“I would ask that those who disagree with the premise of these threads simply move past them, as a lot of people are finding value in the discussion”

Those that disagree with the premise of these types of threads shouldn’t be encouraged to move along. They should be encouraged to vocalize why they disagree and support their reasoning. This is why I no longer participate in these types of discussions as I have in the past. It feels as though people only want to hear what supports their stance and want to censor what doesn’t.

As for these types of topics, yes they are changing things, and in my opinion not in good ways. More and more events I go to now are considering things infractions that are part of competitive pinball IMHO. Example. In a finals situation I will 100% ALWAYS make enough of a move to save my ball 3 if my bonus will not be big enough to supersede my competitors score. I don’t care if it’s a 1 inch slide or a 4 inch slide of the machine. If it tilts, it tilts and I’ve lost nothing but sitting their and watching a ball go out an outlane or SDTM is not a smart competitive move in those situations. This act is now being considered “rage tilting” but I will argue it’s never a rage tilt if the ball is above the outane switch or flippers. I’ve been warned now by 3 different TD’s for it and got a yellow card for this. Ironically the ball hit my flipper after the slide that I got the card for but the game tilted. My stance is I never know if I could get away with it or not as we have all seen games take moves that most would agree was a tilt for the tilt not to happen.

I will not argue the rulings with TD’s and if they want to give me cards for this I’ll take my 2 and leave but it’s things like this that I DO NOT feel is for the better of the sport. Bring up the (I think it was) congo video of Josh Sharpe or any other move like that as proof it’s a smart move. It’s not hurting a game either unless you have rubber feet on it for which doing that in of itself is causing more risk to harm than anything a player would do on a carpet or concrete floor. I know why the TD ruled in this fashion as they felt it was a frustration move but that was not the full reason of the effort.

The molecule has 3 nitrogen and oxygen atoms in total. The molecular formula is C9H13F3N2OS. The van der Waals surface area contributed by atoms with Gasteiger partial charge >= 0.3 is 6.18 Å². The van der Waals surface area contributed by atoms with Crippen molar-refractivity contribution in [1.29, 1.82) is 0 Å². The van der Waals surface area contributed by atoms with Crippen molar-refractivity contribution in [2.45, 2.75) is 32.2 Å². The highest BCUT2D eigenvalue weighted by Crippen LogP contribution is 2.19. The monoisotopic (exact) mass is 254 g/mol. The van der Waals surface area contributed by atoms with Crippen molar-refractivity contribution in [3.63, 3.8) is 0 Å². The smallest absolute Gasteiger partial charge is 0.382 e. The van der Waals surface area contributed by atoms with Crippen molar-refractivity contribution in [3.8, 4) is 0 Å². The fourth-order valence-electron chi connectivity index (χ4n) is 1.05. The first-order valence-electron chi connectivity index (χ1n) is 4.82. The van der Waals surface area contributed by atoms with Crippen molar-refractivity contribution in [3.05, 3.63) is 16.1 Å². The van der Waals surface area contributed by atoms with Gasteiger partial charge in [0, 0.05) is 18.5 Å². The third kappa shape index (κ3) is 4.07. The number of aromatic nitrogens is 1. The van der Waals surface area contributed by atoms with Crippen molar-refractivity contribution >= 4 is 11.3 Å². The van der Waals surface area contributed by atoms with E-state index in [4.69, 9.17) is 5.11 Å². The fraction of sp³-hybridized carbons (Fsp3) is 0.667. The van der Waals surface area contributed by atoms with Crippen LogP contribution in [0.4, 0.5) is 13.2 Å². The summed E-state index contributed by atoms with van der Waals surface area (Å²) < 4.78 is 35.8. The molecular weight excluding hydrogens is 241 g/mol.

These are the things we SHOULD be talking about. But everyone always wants to go back to the obvious (sexism, racism, violence, etc…) thus why people like Flynnibus and I find no value in the threads in general.

Last point - IMHO this is an issue and a deterrent to pinball. I don’t think it’s nearly as big as most feel it is though. To me the biggest deterrent to pinball growth is our own ability to not pay attention. New players don’t like sitting around or waiting for you to finish your conversation before you play your ball, or watch an E level player wait 3 mins after a tilt to play their ball to “let the plum bob settle” or have to wait at their game for 5 mins because you needed a beer. I’ve brought several people over the years to my local leagues and not one of them has come back after more than a couple events. Their #1 complaint was not that atmosphere but the standing around, I call it babysitting, of other players. Example, last night I played in an event. 4 player games where we played 7 matches. Only 1 of those matches did someone not have to go walking around the arcade or outside to find our 4th player so we could get started. Yes, their are rules for this but they are almost never enforced and when you do enforce them you are the arrogant ass that’s taking away the fun.


In the seattle MNP example tho… that is the competition. It’s team vs team.

I think @Hepatitis_B_Good’s post do a good job highlighting that there is more than one format… and more than one view on where one draws the line on what behavior is good or not. But it drives home the point that it’s not measured against a universal standard - it’s measured against the intention and environment the organizers have setup.

I like the point about ‘core values’ too - and that’s what I was trying to get across in my earlier posts. You can get a larger group of people to agree on a set of shared values and your standards should follow through those values. When people understand and are in agreement with the same values… the finer detail rules will be more natural to follow and be in alignment with.